I had a great time hanging out with my family in the sunshine last week, and there were two real highlights. The first was the amazing bookshop in Carnforth, with new books on the ground floor and over 100,000 second-hand books on the first and second floors. The second-hand books are housed in a warren of small rooms with uneven floors and labels like Poetry; Railways And Transport; Religion And Spirituality; Science Fiction, Fantasy And Crime. They even have a section for sheet music. I can't believe my family have lived in the area for almost 30 years and I've never been to this bookshop before.
I browsed for a while, going 'ooh!' and 'aah!', as you would, then I thought about my addiction to how-to books. I couldn't work out where they might be, so I asked the gentle, bearded, bespectacled man at the desk. He led me through several rooms to a dusty shelf by a window. There were several books I recognised from my collection and, whoop-de-whoop, a few that were new to me. Among these I found two gems.
The first has a garish colour, with the title How to Write a Mi££ion in big gold writing, then subtitle The Complete Guide To Becoming A Successful Author in red and a banner proclaiming 'Methods that Really work! Yeah, what a load of crapola, I thought, but couldn't resist having a look anyway. Inside were three separate books: Plot by Ansen Dibell, Characters And Viewpoint by Orson Scott Card, and Dialogue by Lewis Turco. Attentive readers of this blog will remember that Orson Scott Card is a writer for whom I have huge respect, but what excited me most, even though I'd never heard of the other two authors, was the 163 pages on Plot.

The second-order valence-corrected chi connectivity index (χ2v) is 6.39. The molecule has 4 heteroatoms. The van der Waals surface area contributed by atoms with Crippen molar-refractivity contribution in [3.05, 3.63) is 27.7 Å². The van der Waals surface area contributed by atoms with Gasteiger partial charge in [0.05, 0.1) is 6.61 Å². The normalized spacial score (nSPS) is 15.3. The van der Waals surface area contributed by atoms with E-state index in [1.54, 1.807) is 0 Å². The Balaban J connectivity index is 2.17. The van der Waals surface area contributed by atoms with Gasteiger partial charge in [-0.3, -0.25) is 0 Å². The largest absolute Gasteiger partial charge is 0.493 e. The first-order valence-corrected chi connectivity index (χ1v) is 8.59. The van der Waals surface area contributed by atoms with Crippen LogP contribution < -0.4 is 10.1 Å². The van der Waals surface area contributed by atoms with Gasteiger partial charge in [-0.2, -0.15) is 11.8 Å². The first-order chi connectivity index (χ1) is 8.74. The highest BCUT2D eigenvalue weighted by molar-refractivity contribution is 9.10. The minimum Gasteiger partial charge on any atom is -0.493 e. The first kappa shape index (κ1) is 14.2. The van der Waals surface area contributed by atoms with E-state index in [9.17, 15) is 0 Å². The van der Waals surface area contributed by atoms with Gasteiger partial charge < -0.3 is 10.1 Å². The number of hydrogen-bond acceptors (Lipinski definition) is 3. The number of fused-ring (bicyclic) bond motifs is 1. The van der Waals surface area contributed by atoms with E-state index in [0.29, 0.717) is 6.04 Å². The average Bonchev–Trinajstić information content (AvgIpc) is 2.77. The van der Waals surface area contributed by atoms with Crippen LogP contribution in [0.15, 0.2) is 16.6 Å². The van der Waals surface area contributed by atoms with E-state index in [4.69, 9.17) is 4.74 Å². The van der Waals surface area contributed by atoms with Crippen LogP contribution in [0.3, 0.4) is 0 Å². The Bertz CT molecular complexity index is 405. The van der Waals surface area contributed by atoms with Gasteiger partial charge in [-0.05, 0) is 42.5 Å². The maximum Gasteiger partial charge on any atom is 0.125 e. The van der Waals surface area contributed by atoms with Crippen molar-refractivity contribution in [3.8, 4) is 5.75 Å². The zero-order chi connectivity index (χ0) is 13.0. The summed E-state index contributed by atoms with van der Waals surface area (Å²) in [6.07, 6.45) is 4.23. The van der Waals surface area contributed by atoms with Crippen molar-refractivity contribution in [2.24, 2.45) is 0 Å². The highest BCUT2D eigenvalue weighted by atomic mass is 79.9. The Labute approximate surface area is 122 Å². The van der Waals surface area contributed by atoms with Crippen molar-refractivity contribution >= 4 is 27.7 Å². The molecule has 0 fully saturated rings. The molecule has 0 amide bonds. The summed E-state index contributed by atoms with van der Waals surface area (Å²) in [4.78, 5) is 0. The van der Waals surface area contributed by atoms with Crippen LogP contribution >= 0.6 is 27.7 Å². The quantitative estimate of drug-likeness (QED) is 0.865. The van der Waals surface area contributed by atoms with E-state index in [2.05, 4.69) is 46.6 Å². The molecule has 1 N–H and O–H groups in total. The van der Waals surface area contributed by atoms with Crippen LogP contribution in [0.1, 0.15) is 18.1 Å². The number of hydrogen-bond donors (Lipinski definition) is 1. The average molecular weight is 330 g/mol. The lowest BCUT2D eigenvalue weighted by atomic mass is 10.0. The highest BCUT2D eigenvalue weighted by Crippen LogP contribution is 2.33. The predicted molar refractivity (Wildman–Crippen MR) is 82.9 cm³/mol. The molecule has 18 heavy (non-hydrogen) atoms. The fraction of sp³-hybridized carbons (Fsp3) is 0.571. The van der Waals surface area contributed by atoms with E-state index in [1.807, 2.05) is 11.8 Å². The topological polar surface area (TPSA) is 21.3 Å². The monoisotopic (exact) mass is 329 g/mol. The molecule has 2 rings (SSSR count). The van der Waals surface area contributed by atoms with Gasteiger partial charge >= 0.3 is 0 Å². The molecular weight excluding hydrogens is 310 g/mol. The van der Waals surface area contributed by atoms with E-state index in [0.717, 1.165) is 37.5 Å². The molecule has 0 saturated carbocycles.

I find plotting one of the most difficult aspects of writing. It seems many other people do too, even experienced writers, even writing tutors: the thousands of pages in my how-to collection only contain a handful on plot. I'm reading my new book avidly, and it's fascinating and instructive. It's also available for 1p on Amazon if anyone's interested (plus the £2.75 postage charge, of course). I paid £3, so was 24p down on the deal, but I don't care because (a) it's important to support independent bookshops and (b), oh wait, you need the backstory for (b) so here goes.
The second book I bought is even more fabulous. It's The Short Story by Sean O'Faolain. For those who haven't come across him, Mr O'Faolain (1900-1991) was a marvellous exponent of the literary short story, with a terrific command of language, a great sense of humour and a wonderful narrative voice. I had no idea he'd written a how-to book. His writing style seems old-fashioned, but in a charming, gentlemanly way which, for me, is a pleasure to read. I have a couple of recent how-to books on short stories, both of which are useful but they concentrate more on the commercial than the literary story. That's fine, because I see myself more as a commercial than a literary writer, but I'm sure Sean O'Faolain has a great deal to teach me.
This book was priced at £3.50, but when I got to the desk with my two books, the lovely beardy man said 'We'll call that six quid then.' Apparently this is their usual practice. Which brings us back to (c), because The Short Story is available used on Amazon from £17.96 (plus postage of course). So not only did I find two books that I'm very pleased to have in my collection, but my newly-acquired mathematical skills enable me to work out that I've beaten Amazon Marketplace by £17.47!
Details of the second highlight will come in the next post and, for the first time in ages, there will be photos.